Hugh W Poling email@example.com
Both models were front-wheel drive, with a four-cylinder horizontal engine with opposed cylinders (the same layout as the Flavia) and boasted two engine sizes: 120 bhp, 1999cc and 140 bhp, 2484 cc. The smaller engine was only for the Italian market, to take advantage of the low taxes for cars under 2000 cc. The power output of the larger engine was relatively low for its size, as the designers had concentrated on giving a good torque curve rather than producing as much power as possible. Peak torque for the 2.5 liter engine was 154 lbft at 3000 rpm, with over 90% available from 2000 rpm.
The engine assembly was very compact in height and length and well-balanced, had a short crankshaft without torsional vibrations, weighed only 140 kg. The engine components were in cast aluminum, fuel-air distribution facilitated by dual overhead camshafts (one for each bank of cylinders) activated by toothed belt. The engine was praised for being "delightfully smooth and unstrained" (Autocar), but unfortunately it suffered from lack of development.
The sedan weighed 1320 kg empty and had a top speed of 185 km/hr with the two-liter engine and 195 km/hr with the 2500 engine. The fly-weight coupe weighed 1270 kg with a slightly higher top speed. This was due to the lower drag, as although its drag coefficent was higher, the lower frontal area compensated for it.
Two gearboxes were offered, a five-speed manual, and a four-speed automatic. The latter sapped much of the car's performance, and rumor has it that the Gamma's auto box is the only one more troublesome than that fitted to the Beta. Luckily the manual box is practically indestructible, so if replacement should prove necessary there should be an adequate supply from scrapped manual Gammas.
The early cars used a carburettor to supply fuel to the engine, but from 1980 Bosch fuel injection was standard, though a carburettor was an option in Italy. This made little difference to the power output, though the top speed dropped slightly with injection. The main reason for the change was increased engine smoothness and reduced fuel consumption. There were a number of attempts to increase the power output of the engine. Lancia produced a 16-valve 2.5 liter prototype, producing 170 bhp, and a catalysed Gamma Turbo prototype for the US market.
Joe Kop claims to have a Gamma Turbo, model number 830AC4, serial number 1295. He'd be interested in any information readers may have on this car.
Lancia dealer Waterloo Carriage in London produced their own Gamma Turbo. This fitted a Garrett Rotomaster T04B turbocharger to the carb engine, giving 7 psi boost, and reduced the compression ratio from 9.0 to 7.8. There was little difference in performance at legal speeds, however the Turbo Coupe was 20% faster than the standard car at 0-110 mph acceleration, and had a slightly higher top speed (129 mph). Between six and ten such cars were made.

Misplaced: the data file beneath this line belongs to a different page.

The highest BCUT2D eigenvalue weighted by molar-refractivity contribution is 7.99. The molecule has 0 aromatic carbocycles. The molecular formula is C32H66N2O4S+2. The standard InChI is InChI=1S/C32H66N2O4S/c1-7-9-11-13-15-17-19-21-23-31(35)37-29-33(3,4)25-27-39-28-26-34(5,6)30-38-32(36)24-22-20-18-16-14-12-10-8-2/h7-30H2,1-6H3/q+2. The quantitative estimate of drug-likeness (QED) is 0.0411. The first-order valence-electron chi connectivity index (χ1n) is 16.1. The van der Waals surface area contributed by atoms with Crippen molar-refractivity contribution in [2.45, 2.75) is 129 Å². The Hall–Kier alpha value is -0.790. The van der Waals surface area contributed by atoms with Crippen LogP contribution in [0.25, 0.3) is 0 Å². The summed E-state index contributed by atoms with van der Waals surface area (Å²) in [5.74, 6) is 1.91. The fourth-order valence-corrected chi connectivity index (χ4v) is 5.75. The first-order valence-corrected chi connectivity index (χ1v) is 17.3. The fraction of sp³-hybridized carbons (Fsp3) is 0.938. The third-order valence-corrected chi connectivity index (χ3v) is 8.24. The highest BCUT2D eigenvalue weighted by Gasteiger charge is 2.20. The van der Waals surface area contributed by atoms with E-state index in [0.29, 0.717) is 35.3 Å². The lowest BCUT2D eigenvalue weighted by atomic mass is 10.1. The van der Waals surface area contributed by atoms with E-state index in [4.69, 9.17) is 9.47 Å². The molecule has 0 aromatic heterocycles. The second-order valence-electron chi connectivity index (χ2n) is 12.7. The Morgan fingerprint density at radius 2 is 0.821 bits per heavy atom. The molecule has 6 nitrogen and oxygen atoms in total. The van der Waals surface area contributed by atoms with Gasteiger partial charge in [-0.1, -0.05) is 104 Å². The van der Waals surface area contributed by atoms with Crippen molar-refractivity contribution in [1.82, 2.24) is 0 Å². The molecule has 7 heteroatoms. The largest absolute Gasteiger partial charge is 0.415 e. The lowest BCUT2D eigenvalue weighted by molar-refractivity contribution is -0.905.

Pininfarina developed a number of special Gamma prototypes. The Gamma Spider was similar in design to the Beta Spider, with a removable roof panel and rear window, leaving a roll-bar over the rear seats. The Spider was first shown at the Geneva show in 1978, but not put into production. Possibly its greatest claim to fame was the use of the car by Pope John Paul II when he toured North Italy in the early 1980s. At least one Coupe has since been modified to the same configuration, though not by Pininfarina.
The Scala was a Berlina-based four-door sedan with styling similar to the Coupe, and four square headlamps replacing the two rectangular units on the standard cars. It was first shown in Paris in 1980, but again was not taken into production. Perhaps the best-looking Gamma of all was the Olgiata station wagon, shown in Paris in 1982. This was an elegant three-door station wagon similar to the Beta HPE. Again, this variant was not taken into production, and the car was advertised for sale in 1994.
Possibly the most disastrous design feature of the engine was the decision to run the power steering pump from one of the cambelts. Consequently, when applying full lock in cold weather with a cold engine, that belt could snap and the other would continue to run the engine just long enough to cause terminal damage to valves and pistons. Numerous changes were made in an attempt to cure this problem, without success. Regular cambelt changes (at least every 18,000 miles) will help, but the only real cure is to replace the power-steering pump with one driven from the crankshaft.
A second problem is inadequate lubrication causing rapid camshaft wear. This can be reduced or eliminated by running the engine on fully synthetic oil or changing the oil every 3000 miles.
Another common fault is overheating, due to poor water circulation allowing sludge to build up inside the engine. This is often exacerbated by blown head gaskets caused by earlier overheating. It is important to maintain the correct antifreeze level in the engine in order to inhibit this buildup.
Other Gamma Resources
Maintainer: Andrew Cliffe
Last update: 1st April 2001